Burma reaches deal with ethnic Kachin rebels

Deputy commander-in-chief of the Kachin Independence Army (KIA), Maj-Gen Guam Maw (left), shakes hands with a senior Burma official as they meet for talks in Myitkyina, Kachin state, 28 May 2013
Image caption The deal is a culmination of eight rounds of talks over a year and a half

The Burmese government and ethnic rebels from the Kachin Independence Organisation (KIO) have reached a seven-point deal.

The agreement, signed in the capital of Kachin state, Mitkyina, includes working towards a ceasefire and redeploying armed forces on both sides.

Talks on the political status of Kachin would come at a later stage.

Sporadic fighting has killed hundreds since a ceasefire between the army and the KIO broke down in 2011.

Tens of thousands of civilians have been displaced by the violence, which reignited in June 2011 after a 17-year truce failed.

Vijay Nambiar, UN Secretary-General Ban Ki-moon's special adviser on Burma, was present as an observer during the three-day talks. Representatives from China and other ethnic minorities were also in attendance.

This deal is the culmination of eight rounds of talks over a year-and-a-half, and a testament to the determination of Aung Min, the minister leading the government side, says the BBC's Jonathan Head in Bangkok.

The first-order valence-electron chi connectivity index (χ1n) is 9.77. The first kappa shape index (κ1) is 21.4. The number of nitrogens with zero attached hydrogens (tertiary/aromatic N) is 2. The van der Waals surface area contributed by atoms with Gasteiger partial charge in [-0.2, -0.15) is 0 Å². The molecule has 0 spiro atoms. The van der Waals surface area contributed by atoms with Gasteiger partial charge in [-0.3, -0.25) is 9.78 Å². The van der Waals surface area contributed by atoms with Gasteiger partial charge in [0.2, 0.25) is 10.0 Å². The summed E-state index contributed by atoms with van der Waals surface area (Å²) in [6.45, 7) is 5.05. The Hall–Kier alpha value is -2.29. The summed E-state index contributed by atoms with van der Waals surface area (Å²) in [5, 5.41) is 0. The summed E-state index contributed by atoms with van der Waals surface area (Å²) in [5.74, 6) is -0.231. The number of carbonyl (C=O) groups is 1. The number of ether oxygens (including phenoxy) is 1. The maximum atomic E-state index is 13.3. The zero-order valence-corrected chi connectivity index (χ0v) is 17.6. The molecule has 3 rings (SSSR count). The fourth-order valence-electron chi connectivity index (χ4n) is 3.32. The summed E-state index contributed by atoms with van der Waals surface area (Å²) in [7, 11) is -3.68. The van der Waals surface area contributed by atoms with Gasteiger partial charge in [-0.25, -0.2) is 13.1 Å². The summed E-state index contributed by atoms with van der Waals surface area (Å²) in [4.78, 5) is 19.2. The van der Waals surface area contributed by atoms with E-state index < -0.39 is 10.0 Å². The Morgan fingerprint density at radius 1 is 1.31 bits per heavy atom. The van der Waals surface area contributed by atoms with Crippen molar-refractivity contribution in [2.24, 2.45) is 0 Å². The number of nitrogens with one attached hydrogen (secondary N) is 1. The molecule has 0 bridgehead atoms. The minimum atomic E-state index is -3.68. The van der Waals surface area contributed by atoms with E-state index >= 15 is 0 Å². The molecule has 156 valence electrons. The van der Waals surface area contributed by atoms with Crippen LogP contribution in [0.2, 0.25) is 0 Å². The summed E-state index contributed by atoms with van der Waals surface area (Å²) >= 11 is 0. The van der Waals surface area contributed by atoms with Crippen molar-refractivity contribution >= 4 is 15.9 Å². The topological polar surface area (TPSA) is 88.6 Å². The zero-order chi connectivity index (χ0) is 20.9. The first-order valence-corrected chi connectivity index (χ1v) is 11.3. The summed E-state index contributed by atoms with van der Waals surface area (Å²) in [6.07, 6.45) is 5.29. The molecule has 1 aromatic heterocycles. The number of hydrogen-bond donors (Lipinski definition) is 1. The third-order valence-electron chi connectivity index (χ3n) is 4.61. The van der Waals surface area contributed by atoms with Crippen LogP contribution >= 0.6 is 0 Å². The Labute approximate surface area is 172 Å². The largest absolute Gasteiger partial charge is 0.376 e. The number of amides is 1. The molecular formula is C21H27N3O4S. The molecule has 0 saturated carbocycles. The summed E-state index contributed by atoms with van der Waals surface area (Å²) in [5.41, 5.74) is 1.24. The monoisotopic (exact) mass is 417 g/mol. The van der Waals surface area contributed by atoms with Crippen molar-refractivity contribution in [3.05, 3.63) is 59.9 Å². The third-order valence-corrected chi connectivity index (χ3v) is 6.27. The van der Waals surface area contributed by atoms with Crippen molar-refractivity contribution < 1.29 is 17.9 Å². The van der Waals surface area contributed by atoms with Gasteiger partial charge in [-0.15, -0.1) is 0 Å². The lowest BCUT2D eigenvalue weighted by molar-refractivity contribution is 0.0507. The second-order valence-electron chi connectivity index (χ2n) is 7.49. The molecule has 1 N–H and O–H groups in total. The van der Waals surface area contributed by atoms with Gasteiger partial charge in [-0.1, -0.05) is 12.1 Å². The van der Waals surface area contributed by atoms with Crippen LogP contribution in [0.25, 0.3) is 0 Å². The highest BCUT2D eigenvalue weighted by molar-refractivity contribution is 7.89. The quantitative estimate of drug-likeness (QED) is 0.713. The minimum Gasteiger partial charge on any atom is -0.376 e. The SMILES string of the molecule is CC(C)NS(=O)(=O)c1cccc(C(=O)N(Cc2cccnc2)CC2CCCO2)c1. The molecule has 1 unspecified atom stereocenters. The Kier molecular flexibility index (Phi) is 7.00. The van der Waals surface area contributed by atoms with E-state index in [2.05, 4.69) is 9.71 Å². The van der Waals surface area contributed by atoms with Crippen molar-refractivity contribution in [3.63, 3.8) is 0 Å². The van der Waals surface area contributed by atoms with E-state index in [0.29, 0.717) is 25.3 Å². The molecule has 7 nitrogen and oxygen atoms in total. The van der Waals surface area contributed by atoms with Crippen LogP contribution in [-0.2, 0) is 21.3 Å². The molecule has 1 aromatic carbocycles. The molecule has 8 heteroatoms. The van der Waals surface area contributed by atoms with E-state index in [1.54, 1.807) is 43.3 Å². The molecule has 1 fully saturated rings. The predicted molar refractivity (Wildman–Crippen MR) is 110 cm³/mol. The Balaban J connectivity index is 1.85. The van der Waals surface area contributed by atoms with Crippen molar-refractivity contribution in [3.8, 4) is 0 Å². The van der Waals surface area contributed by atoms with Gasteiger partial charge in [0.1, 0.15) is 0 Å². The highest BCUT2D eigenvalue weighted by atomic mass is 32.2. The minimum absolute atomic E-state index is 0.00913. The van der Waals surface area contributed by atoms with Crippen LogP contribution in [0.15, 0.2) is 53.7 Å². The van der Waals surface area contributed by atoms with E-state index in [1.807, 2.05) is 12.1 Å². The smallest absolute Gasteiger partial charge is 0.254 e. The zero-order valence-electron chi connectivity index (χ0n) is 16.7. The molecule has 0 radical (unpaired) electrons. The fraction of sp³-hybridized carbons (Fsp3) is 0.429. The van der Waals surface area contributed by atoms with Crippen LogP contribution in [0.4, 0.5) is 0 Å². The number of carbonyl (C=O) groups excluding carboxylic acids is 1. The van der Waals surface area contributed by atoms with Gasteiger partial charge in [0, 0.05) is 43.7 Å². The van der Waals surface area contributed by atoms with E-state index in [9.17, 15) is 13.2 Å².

The KIO had originally insisted that a ceasefire alone was not enough. It wanted to bring in international monitors and start political negotiations on autonomy for the Kachin.

It seems to have settled for a ceasefire for now, trusting the clause in the seven-point agreement that promises political talks in the future, our correspondent says.

The euphoric reception the KIO delegation received from the public at the first talks to be held in the government-controlled Kachin capital of Mitkyina will have given a welcome boost to their morale, our correspondent adds.

Previous talks have been held across the border in China, in Thailand and just inside Burma.

The Burmese military was widely condemned late last year when it used air strikes and heavy artillery to bombard KIO positions. The KIO has been fighting for autonomy for more than half a century.

Most of the fighting has centred around Laiza, where the Kachin state headquarters are based, near the Chinese border.

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